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As I prepare for lift-off to Siberia/Mongolia . . .

I find myself less and less able to focus here on this blog. And in fact, may stop altogether after taking pics from this evening’s Solstice event and posting them tomorrow. And, BTW: Happy Summer Solstice! It’s already happened folks, at just past midnight, last night, EDT.


Meanwhile, here are a few zingers for you to contemplate:

First: Michael Snyder appreciates Ron Paul’s attitude towards the IRS.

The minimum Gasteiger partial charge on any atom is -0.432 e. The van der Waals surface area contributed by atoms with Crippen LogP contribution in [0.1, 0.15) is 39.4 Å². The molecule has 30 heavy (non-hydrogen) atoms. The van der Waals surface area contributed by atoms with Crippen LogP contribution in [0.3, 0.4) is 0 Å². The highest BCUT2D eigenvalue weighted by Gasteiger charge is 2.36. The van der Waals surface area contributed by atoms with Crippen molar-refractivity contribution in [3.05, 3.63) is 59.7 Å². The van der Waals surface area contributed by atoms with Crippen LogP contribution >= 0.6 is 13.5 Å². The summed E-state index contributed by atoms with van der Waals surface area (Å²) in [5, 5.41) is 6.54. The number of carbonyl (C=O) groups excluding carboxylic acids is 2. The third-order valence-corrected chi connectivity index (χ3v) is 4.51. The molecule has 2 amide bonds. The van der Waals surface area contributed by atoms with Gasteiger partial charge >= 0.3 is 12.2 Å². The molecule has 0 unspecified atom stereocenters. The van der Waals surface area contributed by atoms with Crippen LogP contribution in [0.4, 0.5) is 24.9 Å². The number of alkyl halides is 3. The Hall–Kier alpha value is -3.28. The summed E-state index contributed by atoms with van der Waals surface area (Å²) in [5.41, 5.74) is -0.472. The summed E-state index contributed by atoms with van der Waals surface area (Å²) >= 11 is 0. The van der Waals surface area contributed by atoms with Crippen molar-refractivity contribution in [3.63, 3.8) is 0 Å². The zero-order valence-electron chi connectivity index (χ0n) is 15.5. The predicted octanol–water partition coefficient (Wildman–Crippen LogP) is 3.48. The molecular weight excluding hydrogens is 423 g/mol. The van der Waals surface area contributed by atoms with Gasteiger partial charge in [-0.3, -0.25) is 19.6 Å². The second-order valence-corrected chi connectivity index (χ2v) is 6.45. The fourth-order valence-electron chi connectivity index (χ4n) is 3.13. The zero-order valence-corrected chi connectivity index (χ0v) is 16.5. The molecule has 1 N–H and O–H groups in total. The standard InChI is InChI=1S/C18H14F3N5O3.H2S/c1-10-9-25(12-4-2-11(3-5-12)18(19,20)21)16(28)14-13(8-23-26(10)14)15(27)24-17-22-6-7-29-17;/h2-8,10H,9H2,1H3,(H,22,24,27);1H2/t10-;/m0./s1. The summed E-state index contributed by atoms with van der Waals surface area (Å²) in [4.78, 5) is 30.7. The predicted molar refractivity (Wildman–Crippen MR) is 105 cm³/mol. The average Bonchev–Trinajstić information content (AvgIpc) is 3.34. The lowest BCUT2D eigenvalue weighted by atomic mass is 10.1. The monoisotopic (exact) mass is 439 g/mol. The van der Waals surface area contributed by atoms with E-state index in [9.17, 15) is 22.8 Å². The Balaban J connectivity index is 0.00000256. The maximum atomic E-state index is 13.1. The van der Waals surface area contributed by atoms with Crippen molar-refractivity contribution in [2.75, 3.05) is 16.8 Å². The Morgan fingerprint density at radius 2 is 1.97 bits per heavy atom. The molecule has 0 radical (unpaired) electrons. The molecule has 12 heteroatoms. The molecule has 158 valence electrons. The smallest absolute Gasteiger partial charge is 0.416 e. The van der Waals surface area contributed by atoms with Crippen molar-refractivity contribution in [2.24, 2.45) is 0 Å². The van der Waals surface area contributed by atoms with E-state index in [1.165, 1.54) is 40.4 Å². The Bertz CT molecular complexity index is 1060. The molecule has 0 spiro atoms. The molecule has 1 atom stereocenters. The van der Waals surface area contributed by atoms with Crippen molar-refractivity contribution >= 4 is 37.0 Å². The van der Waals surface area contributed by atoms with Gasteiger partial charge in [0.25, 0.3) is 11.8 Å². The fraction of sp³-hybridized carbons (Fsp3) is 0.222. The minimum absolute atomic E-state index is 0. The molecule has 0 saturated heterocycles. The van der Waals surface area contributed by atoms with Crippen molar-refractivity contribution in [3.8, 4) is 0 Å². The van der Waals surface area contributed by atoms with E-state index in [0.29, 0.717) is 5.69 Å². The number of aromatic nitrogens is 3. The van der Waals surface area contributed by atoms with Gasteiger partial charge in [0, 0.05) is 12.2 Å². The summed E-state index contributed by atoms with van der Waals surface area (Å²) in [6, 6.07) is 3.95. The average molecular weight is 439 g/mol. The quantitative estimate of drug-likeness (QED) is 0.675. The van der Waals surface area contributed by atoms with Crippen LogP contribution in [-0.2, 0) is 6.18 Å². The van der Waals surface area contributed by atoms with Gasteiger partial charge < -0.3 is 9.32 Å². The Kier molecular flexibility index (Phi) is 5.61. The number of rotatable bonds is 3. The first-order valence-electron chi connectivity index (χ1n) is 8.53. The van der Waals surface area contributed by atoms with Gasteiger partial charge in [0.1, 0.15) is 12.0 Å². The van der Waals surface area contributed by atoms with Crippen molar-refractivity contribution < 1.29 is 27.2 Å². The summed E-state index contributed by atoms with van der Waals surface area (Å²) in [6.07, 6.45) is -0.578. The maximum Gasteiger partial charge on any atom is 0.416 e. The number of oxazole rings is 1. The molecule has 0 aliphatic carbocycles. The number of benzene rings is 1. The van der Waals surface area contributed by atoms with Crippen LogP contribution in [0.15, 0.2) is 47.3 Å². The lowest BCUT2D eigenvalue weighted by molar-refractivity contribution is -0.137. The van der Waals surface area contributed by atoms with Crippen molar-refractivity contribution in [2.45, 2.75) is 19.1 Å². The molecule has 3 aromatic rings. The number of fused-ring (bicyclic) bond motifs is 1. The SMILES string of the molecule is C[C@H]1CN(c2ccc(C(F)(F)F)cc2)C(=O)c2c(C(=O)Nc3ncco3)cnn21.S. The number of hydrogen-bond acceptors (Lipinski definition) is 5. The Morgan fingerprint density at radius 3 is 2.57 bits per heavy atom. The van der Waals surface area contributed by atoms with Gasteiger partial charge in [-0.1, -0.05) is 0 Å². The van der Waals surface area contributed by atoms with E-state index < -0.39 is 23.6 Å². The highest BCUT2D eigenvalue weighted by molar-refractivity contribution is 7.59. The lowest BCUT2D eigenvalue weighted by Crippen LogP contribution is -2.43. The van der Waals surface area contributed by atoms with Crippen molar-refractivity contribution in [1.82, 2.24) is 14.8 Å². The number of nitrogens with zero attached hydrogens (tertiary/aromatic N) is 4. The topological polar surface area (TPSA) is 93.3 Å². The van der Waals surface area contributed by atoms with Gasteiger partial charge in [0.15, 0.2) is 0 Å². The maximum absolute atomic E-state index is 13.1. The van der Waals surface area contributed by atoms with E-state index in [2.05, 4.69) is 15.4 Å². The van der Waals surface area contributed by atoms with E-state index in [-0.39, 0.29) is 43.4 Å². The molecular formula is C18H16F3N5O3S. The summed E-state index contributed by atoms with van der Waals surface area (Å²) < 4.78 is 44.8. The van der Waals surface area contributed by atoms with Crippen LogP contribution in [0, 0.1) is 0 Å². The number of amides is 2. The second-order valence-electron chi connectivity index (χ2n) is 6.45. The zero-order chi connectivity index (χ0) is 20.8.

Ron Paul: “When I say cut taxes, I don’t mean fiddle with the code . . .”

Next, courageous Amber Lyon (former CNN reporter), says CNN provides “advertorials for dictators.” Whooee! Great line!

And to top it all off:

BTW: I’ve finally managed to watch the first of Stone’s hour-long interviews with Putin, and find it fascinating. To actually see/feel the Russian heartland and its peoples from a loyal Russian servant’s point of view — plus what happened to this vast land during the early ’90s (something that we in the U.S. may be facing soon, unless we turn the situation around now — see Steele’s proposal above), then the seemingly miraculous, gradual improvement of desperate living conditions after Putin came to power in 2000. The other three interviews will have to wait until my return. 

The Putin Interviews